(Disclosure: I was paid to create content on Meta Platforms on a contract basis between June 2021 and October 2022. I was not an employee of the company nor was I involved in any internal discussions or business.)

Sam Bankman-Fried, CEO of FTX.

Photo by Alex Wong/Getty Images

But just as Elon was alienating Twitter and someone posing as Sam Bankman-Fried created a believable fake listing for Blunderkind’s $40 million Bahamian penthouse, Zak announced that 11,000 of his employees were on the verge of losing their jobs. . were assumed. 13 percent of their workforce is unemployed, heading into the holiday season and perhaps a recession.

It reads a bit like its target.

If it had spent fewer resources setting up camp in Unkeny Valley, Facebook might have been less of a last stand for the uncle no one wants to talk about on Thanksgiving and a town square to step up and play that role. ready to fill Twitter before it starts circling the toilet bowl. In hindsight it’s 20-20 unless you’re stuck with a virtual reality headset and can’t really see anything that’s going on around you.

How many more of these technical failures do we have to go through before we stop believing the myth of the genius CEO’s witty naivety? How many Elizabeth Holmes? How many WeWorks? How many prestigious streaming miniseries based on the collapse of a company founded by a charismatic charlatan do we need to see nominated for a huge number of supporting actor Emmys before we learn our lesson?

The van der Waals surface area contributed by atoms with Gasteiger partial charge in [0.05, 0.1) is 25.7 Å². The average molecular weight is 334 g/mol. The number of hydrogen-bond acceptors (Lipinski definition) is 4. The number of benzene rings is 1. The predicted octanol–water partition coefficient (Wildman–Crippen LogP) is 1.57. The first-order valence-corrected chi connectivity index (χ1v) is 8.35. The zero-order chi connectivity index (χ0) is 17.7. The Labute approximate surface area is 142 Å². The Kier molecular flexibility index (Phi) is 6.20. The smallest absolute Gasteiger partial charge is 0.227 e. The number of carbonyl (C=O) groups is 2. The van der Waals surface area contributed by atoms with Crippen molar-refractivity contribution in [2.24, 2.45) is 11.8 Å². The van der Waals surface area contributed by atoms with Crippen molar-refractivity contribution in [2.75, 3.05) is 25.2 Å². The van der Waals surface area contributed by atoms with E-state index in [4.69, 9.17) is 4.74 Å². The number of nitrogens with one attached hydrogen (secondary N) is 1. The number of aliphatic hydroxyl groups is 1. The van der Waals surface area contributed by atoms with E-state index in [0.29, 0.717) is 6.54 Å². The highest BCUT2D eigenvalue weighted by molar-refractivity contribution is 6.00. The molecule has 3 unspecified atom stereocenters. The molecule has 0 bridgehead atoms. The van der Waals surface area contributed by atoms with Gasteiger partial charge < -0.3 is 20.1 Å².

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Silicon Valley’s weird father-worship of its leaders has always been exhausting for those of us whose brains don’t work in brine. But now we’re watching the tech industry — with its pathological reluctance to acknowledge the limits of its leaders — explode in a spectacular way that could harm even those unfamiliar with Elon if he accidentally ran away. “Tesla.

The tech industry is a China shop full of bulls — both in the sense that without delusions of optimism about any company’s upside potential, the whole thing will collapse on its own, and in the sense that many of its leaders are clueless. That’s what they do.

We see what happens when a culture is built around believing in the automythology of its leaders.

Silicon Valley is not a superhero incubator. Its leaders are not gods. Many of them aren’t even geniuses. The longer we remember this, the better we can prevent history from repeating itself. and then. and then.